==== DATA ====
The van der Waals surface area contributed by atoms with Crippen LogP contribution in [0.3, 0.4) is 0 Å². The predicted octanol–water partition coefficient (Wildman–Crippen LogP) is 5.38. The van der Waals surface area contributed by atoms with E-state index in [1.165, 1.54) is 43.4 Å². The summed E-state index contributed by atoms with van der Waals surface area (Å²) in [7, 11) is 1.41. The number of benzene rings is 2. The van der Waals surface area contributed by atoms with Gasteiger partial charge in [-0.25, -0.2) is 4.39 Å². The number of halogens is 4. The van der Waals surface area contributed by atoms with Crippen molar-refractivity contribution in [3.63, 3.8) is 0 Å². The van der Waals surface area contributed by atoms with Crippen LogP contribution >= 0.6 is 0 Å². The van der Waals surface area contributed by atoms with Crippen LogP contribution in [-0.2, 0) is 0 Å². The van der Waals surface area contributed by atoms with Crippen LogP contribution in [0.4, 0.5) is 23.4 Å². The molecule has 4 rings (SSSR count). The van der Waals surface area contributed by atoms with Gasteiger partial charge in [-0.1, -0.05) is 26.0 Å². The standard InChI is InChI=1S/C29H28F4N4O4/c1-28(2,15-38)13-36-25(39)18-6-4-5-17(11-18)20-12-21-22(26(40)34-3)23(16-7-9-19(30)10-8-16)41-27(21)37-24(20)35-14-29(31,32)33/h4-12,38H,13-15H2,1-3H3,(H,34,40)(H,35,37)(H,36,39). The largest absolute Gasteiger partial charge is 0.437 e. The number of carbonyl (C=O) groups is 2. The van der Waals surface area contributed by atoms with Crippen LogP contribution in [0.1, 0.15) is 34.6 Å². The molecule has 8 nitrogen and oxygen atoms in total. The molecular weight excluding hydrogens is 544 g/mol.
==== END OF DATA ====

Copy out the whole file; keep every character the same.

The van der Waals surface area contributed by atoms with Crippen LogP contribution in [0.3, 0.4) is 0 Å². The predicted octanol–water partition coefficient (Wildman–Crippen LogP) is 5.38. The van der Waals surface area contributed by atoms with E-state index in [1.165, 1.54) is 43.4 Å². The summed E-state index contributed by atoms with van der Waals surface area (Å²) in [7, 11) is 1.41. The number of benzene rings is 2. The van der Waals surface area contributed by atoms with Gasteiger partial charge in [-0.25, -0.2) is 4.39 Å². The number of halogens is 4. The van der Waals surface area contributed by atoms with Crippen molar-refractivity contribution in [3.63, 3.8) is 0 Å². The van der Waals surface area contributed by atoms with Crippen LogP contribution >= 0.6 is 0 Å². The van der Waals surface area contributed by atoms with Crippen LogP contribution in [-0.2, 0) is 0 Å². The van der Waals surface area contributed by atoms with Crippen LogP contribution in [0.4, 0.5) is 23.4 Å². The molecule has 4 rings (SSSR count). The van der Waals surface area contributed by atoms with Gasteiger partial charge in [-0.1, -0.05) is 26.0 Å². The standard InChI is InChI=1S/C29H28F4N4O4/c1-28(2,15-38)13-36-25(39)18-6-4-5-17(11-18)20-12-21-22(26(40)34-3)23(16-7-9-19(30)10-8-16)41-27(21)37-24(20)35-14-29(31,32)33/h4-12,38H,13-15H2,1-3H3,(H,34,40)(H,35,37)(H,36,39). The largest absolute Gasteiger partial charge is 0.437 e. The number of carbonyl (C=O) groups is 2. The van der Waals surface area contributed by atoms with Crippen LogP contribution in [0.1, 0.15) is 34.6 Å². The molecule has 8 nitrogen and oxygen atoms in total. The molecular weight excluding hydrogens is 544 g/mol.